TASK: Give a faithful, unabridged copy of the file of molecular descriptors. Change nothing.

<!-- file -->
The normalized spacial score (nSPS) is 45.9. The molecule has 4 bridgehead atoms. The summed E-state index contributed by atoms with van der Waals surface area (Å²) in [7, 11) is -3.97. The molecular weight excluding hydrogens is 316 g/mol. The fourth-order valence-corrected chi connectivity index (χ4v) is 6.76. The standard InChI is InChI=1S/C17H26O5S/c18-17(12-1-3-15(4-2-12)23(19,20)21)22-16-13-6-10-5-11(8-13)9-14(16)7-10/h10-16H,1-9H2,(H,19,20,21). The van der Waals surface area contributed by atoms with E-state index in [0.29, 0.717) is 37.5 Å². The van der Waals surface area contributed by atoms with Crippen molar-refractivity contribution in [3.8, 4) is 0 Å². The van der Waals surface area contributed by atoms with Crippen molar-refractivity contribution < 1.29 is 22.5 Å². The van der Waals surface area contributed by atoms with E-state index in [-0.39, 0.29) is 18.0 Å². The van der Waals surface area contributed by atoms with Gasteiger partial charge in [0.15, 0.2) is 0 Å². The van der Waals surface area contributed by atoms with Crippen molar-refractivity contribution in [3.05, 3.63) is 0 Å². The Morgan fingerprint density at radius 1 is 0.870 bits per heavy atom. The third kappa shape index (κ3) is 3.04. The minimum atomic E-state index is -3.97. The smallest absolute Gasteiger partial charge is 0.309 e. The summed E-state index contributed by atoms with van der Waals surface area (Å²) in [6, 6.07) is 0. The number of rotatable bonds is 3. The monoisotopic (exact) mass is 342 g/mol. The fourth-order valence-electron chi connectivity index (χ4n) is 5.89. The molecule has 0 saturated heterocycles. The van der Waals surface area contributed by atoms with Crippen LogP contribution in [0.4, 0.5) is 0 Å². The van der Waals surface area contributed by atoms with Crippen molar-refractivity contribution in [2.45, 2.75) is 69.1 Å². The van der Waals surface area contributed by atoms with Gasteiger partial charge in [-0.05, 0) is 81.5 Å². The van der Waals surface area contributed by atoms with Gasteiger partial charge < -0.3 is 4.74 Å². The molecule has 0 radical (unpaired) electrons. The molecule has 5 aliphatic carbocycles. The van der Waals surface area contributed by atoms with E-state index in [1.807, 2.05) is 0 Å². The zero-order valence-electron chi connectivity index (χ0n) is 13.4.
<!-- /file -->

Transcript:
The normalized spacial score (nSPS) is 45.9. The molecule has 4 bridgehead atoms. The summed E-state index contributed by atoms with van der Waals surface area (Å²) in [7, 11) is -3.97. The molecular weight excluding hydrogens is 316 g/mol. The fourth-order valence-corrected chi connectivity index (χ4v) is 6.76. The standard InChI is InChI=1S/C17H26O5S/c18-17(12-1-3-15(4-2-12)23(19,20)21)22-16-13-6-10-5-11(8-13)9-14(16)7-10/h10-16H,1-9H2,(H,19,20,21). The van der Waals surface area contributed by atoms with E-state index in [0.29, 0.717) is 37.5 Å². The van der Waals surface area contributed by atoms with Crippen molar-refractivity contribution in [3.8, 4) is 0 Å². The van der Waals surface area contributed by atoms with Crippen molar-refractivity contribution < 1.29 is 22.5 Å². The van der Waals surface area contributed by atoms with E-state index in [-0.39, 0.29) is 18.0 Å². The van der Waals surface area contributed by atoms with Gasteiger partial charge in [0.15, 0.2) is 0 Å². The van der Waals surface area contributed by atoms with Crippen molar-refractivity contribution in [3.05, 3.63) is 0 Å². The Morgan fingerprint density at radius 1 is 0.870 bits per heavy atom. The third kappa shape index (κ3) is 3.04. The minimum atomic E-state index is -3.97. The smallest absolute Gasteiger partial charge is 0.309 e. The summed E-state index contributed by atoms with van der Waals surface area (Å²) in [6, 6.07) is 0. The number of rotatable bonds is 3. The monoisotopic (exact) mass is 342 g/mol. The fourth-order valence-electron chi connectivity index (χ4n) is 5.89. The molecule has 0 saturated heterocycles. The van der Waals surface area contributed by atoms with Crippen LogP contribution in [0.4, 0.5) is 0 Å². The van der Waals surface area contributed by atoms with Crippen molar-refractivity contribution in [2.45, 2.75) is 69.1 Å². The van der Waals surface area contributed by atoms with Gasteiger partial charge in [-0.05, 0) is 81.5 Å². The van der Waals surface area contributed by atoms with Gasteiger partial charge < -0.3 is 4.74 Å². The molecule has 0 radical (unpaired) electrons. The molecule has 5 aliphatic carbocycles. The van der Waals surface area contributed by atoms with E-state index in [1.807, 2.05) is 0 Å². The zero-order valence-electron chi connectivity index (χ0n) is 13.4.